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Date:	Sat, 28 Dec 2013 11:25:09 -0800
From:	Andrew Morton <akpm@...ux-foundation.org>
To:	Geert Uytterhoeven <geert@...ux-m68k.org>
Cc:	Tetsuo Handa <penguin-kernel@...ove.sakura.ne.jp>,
	Jiri Kosina <jkosina@...e.cz>, Joe Perches <joe@...ches.com>,
	Al Viro <viro@...iv.linux.org.uk>,
	"David S. Miller" <davem@...emloft.net>,
	"linux-kernel@...r.kernel.org" <linux-kernel@...r.kernel.org>
Subject: Re: [PATCH] lib/vsprintf: add %pT[C012] format specifier

On Sat, 28 Dec 2013 19:57:50 +0100 Geert Uytterhoeven <geert@...ux-m68k.org> wrote:

> > If we introduce a character which compiler does not know that follows the %
> > character, compiler would be confused when checking type of corresponding
> > argument.
> >
> >> I wonder if there's some way in which we can invent a vsprintf token
> >> which means "insert corrent->comm here" and which doesn't require that
> >> the caller pass in the additional argument?
> >
> > Therefore, if we want to omit passing corresponding argument, we should not
> > introduce new character which compiler does not know that follows the %
> > character.
> >
> > Also, % is the only character which everybody knows that it is reserved for the
> > beginning of format specifier and %% is the only characters which everybody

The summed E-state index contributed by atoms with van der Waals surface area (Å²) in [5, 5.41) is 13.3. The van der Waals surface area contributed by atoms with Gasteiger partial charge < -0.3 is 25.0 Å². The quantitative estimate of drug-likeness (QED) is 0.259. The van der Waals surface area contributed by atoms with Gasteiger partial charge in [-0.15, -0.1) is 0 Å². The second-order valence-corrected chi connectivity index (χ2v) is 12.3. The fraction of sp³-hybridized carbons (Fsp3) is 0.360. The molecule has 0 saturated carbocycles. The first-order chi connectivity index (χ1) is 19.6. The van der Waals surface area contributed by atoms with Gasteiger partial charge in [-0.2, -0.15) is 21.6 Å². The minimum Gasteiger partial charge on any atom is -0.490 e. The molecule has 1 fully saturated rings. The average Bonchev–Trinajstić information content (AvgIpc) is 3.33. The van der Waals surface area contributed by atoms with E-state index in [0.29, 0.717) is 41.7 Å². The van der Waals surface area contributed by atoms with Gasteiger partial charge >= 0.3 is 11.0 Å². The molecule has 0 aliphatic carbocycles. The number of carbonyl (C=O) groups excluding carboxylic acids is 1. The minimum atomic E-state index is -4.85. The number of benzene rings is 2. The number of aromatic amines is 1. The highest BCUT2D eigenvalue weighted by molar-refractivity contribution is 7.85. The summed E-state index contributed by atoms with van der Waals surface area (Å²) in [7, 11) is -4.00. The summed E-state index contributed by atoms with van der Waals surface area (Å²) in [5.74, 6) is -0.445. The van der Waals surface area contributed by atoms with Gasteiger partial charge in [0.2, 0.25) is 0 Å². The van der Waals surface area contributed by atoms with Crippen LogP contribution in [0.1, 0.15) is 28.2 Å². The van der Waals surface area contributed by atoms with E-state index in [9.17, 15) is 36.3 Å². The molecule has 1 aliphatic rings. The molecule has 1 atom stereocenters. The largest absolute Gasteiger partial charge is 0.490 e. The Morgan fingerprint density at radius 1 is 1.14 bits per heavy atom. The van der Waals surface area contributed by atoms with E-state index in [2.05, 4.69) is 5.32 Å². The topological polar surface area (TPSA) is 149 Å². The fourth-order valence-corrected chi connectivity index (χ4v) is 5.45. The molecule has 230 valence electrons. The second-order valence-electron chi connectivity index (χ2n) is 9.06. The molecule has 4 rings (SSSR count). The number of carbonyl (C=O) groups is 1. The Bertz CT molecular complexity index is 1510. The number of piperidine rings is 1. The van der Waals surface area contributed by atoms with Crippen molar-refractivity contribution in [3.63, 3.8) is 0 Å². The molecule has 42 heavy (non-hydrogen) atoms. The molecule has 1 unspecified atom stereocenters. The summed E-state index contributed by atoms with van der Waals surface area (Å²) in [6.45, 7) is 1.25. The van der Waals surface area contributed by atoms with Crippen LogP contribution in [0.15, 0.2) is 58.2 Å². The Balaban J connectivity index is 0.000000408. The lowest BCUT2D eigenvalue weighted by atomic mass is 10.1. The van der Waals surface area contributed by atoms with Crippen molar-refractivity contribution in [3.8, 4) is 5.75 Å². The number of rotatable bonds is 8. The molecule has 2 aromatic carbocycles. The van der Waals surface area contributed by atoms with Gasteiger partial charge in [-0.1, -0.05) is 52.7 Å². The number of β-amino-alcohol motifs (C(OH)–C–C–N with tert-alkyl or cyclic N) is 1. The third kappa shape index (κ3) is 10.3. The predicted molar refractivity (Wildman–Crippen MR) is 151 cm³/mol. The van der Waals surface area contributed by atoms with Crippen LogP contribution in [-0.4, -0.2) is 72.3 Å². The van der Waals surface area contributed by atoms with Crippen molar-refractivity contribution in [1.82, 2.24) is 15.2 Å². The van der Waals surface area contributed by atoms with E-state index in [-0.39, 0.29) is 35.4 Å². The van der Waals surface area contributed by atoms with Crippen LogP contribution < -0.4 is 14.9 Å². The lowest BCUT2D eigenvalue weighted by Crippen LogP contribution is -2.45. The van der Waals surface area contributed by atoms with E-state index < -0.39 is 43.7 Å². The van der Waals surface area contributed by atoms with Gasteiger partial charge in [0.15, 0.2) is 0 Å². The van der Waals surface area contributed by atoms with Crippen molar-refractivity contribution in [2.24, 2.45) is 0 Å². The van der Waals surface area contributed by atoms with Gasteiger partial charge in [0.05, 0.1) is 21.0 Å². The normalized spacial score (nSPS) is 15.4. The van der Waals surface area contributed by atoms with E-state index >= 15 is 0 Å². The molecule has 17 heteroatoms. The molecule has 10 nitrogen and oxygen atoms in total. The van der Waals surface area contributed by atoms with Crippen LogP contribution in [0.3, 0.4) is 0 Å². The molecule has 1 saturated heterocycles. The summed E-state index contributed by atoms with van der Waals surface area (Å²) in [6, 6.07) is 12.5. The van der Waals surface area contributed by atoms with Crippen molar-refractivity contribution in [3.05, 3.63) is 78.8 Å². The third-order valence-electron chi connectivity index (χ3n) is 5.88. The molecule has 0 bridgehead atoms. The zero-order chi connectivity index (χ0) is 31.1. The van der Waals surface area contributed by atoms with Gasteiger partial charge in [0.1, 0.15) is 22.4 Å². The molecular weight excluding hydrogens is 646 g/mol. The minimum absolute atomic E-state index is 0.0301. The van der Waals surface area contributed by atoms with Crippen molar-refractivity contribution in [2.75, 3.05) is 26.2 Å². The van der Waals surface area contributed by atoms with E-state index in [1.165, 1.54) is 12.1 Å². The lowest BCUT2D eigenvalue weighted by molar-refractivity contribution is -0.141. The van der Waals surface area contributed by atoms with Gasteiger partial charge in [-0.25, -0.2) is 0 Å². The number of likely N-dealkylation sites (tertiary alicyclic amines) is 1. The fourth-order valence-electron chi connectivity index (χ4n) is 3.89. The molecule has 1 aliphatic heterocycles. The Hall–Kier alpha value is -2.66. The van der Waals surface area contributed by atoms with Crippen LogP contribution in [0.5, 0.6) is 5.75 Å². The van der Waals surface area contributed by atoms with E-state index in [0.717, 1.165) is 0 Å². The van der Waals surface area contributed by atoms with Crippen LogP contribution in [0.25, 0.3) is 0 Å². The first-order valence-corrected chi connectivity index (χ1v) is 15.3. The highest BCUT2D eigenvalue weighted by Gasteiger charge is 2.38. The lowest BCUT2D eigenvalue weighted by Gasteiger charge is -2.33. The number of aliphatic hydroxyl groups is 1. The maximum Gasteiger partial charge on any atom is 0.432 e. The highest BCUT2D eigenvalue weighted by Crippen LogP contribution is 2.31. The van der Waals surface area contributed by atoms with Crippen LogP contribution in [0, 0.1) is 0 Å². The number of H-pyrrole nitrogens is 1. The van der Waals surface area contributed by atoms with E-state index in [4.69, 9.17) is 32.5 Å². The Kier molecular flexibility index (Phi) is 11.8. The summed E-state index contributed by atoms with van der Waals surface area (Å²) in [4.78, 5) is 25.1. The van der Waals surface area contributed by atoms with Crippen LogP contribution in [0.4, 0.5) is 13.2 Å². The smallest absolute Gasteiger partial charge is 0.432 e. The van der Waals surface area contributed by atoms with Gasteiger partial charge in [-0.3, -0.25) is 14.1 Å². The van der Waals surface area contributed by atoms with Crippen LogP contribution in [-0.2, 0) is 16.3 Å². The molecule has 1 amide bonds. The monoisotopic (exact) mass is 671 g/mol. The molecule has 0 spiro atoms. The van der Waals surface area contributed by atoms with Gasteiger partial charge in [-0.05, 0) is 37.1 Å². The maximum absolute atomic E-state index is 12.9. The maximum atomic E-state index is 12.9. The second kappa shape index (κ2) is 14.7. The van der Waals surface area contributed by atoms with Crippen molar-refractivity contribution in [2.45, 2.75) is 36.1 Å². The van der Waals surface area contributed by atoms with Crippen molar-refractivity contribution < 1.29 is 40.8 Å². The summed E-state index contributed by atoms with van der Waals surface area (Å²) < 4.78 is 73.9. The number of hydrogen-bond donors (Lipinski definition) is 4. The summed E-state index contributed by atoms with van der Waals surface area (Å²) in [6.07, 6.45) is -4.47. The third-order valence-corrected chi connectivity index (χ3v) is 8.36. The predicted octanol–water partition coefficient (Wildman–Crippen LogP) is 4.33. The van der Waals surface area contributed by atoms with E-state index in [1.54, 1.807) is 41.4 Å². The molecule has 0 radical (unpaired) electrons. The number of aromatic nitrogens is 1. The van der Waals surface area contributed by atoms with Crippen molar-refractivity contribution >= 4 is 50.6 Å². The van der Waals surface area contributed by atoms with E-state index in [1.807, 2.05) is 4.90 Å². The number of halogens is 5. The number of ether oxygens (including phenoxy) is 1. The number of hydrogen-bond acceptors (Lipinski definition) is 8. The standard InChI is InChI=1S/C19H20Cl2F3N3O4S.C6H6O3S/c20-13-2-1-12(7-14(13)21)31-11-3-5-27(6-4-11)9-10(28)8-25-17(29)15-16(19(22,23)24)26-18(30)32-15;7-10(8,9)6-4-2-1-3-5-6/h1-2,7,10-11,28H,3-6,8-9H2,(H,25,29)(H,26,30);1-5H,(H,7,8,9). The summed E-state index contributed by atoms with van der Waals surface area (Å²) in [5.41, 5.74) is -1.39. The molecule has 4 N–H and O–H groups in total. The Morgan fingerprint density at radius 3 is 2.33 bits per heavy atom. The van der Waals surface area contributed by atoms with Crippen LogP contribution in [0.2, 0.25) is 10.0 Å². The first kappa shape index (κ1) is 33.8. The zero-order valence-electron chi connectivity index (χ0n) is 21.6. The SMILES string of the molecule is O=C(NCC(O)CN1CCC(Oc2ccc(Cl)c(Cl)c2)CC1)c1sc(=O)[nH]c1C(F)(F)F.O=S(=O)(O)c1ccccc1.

> > knows that it is reserved for literal % character.
> >
> > Therefore, what we could do for printing current thread's attributes would be
> > either reserve a new character and add EXTENSION like
> >
> >   pr_warn("$comm$: hair on fire\n");
> >   pr_warn("Process $pid$: hair on fire\n");
> >
> > or add EXTENSION after the %% characters like
> >
> >   pr_warn("%%comm%%: hair on fire\n");
> >   pr_warn("Process %%pid%%: hair on fire\n");
> 
> ESC sequences? So far printk() doesn't parse them (a bit unfortunate, as I
> always liked the idea of printing error messages in red, warnings in yellow,
> etc.).
> 
> Is any of the "\x" (backslash + character) unused and thus available?

I guess control characters would work.

#define PRINTK_COMM	"\001"
#define PRINTK_PID	"\002"
#define PRINTK_TASK_ID	"\003"	/* "comm:pid" */

	printk(PRINTK_TASK_ID ": hair on fire\n");

It's certainly compact.  I doubt if there's any existing code which
deliberately prints control chars?

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